"There are times in our economy when a credit card offers the lowest available interest rate," Greene says. "If you use credit cards, you need to pay close attention to the rates and manage the debt very carefully, but it shouldn't be discounted as a viable financing option. It's not necessarily more expensive than other types of loans."
In 1987, when Malynda Hawes Madzel started Custom Telemarketing Services from her basement, she didn't even have a credit card in her own name. But Madzel knew she had a talent for telemarketing and was sure her business-to-business telemarketing firm could succeed. After being rejected for a business loan, Madzel applied for a credit card through her local chamber of commerce and used it, along with personal savings, to cover startup costs and even payroll later on.
Ten years later, Custom Telemarketing Services was booming, with as many as 35 employees and 20 clients at one time. Yet Madzel had done it all without a single commercial loan or professional investment. It wasn't until 1996 that she got her first business line of credit for $25,000. Since then, the business has continued to grow and thrive and Madzel has been recognized many-times over as an innovative entrepreneur.
To keep your businesses expenses separate from personal expenses, be sure, as Madzel did, to open a separate credit or charge card just for business purposes.
Bank Loans: Tried and True, but Not Always Approved
Banks and credit unions are common sources of business funding, yet only 20 percent of NAWBO members report using a commercial bank loan to finance their business. That's because these traditional lenders typically have a rigorous application and approval process, and many new businesses simply don't have the collateral or financial statements to meet their standards.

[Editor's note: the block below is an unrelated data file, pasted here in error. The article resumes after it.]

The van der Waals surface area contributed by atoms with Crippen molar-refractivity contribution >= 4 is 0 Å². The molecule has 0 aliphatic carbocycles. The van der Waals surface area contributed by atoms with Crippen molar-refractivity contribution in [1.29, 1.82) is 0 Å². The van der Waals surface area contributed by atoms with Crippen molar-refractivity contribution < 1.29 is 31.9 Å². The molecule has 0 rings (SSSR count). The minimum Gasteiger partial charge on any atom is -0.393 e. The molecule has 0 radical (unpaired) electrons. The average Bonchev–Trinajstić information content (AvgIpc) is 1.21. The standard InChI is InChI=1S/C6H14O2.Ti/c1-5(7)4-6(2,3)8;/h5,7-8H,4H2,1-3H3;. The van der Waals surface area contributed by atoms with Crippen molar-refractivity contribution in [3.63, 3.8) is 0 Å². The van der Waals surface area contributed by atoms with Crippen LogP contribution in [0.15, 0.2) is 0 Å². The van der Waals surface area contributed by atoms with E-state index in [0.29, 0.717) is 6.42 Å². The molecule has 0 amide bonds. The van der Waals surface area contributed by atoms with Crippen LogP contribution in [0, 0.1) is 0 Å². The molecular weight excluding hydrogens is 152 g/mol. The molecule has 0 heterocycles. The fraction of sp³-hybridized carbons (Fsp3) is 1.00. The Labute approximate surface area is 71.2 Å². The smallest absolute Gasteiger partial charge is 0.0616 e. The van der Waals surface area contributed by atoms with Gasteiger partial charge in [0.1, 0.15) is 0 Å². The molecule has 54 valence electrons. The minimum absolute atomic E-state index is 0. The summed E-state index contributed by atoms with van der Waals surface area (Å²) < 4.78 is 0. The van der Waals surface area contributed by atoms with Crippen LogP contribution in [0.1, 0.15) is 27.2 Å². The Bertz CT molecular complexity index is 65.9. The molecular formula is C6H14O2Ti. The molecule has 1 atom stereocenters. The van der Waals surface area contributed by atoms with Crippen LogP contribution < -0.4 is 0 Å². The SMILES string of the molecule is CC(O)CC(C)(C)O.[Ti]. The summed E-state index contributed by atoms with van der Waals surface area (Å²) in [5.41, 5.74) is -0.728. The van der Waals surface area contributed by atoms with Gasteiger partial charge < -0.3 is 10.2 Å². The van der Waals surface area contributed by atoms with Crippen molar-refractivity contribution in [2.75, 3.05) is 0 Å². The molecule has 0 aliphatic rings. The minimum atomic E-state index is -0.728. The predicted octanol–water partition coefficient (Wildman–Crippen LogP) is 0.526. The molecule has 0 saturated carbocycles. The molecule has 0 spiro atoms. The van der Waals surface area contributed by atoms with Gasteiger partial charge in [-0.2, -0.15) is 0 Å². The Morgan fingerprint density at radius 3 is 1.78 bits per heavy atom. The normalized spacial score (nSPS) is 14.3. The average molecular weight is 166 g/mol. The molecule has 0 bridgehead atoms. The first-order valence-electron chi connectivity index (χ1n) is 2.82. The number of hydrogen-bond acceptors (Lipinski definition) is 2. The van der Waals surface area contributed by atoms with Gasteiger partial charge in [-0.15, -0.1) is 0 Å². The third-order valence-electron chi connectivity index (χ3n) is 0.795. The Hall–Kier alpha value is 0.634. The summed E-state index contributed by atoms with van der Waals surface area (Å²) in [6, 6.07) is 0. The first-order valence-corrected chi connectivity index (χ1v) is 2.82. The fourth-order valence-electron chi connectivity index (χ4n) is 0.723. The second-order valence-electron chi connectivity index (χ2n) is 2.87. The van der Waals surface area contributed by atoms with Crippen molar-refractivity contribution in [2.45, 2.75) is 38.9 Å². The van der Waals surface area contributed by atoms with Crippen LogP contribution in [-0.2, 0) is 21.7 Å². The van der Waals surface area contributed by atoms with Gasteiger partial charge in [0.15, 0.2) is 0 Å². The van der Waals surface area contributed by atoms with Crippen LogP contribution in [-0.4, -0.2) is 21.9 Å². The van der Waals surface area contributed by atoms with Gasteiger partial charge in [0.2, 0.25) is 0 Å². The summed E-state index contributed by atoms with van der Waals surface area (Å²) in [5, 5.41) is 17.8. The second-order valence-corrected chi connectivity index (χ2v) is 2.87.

The Women's Business Development Center (WBDC) in Chicago is one of the oldest and largest women's business assistance centers in the United States. The WBDC (www.wbdc.org) promotes economic development through entrepreneurship and offers women business owners counseling, training, and financial advice. In fact, the has helped women-owned businesses secure more than $35,000,000 in loans since its founding in 1986. To help you determine if you are likely to qualify for a business loan, the WBDC put together this eleven-point checklist:
- Do you have a good personal credit history?
- Have you filed your personal and business income taxes?
- Are your income taxes paid?
- Have you demonstrated that your business has the ability to repay a loan?
- Does your business have a positive net worth?
- Is your business not carrying too much debt?
- Do you have enough money of your own put into the business?
- Do you have any collateral to secure a business loan?
- Are you willing to personally guarantee a loan?
- Does your business have managers and advisors capable of leading your business to the next level of growth?
- Do you have experience in running your business?
- If you can't answer "yes" to each one of these questions, you will probably have difficulty securing a bank loan. If, however, you've answered 'yes' to the above questions, and have confidence in your business plan and financial projections, it's time to prepare your loan proposal.
Remember that first and foremost, the bank wants to know if you will be able to repay the loan, and in your proposal they are looking for proof that you are a sound investment. At a minimum, the WBDC recommends your proposal include:
- Your business plan
- A current income statement and balance sheet
- Cash flow projections for one year, by month (with income and expenses detailed)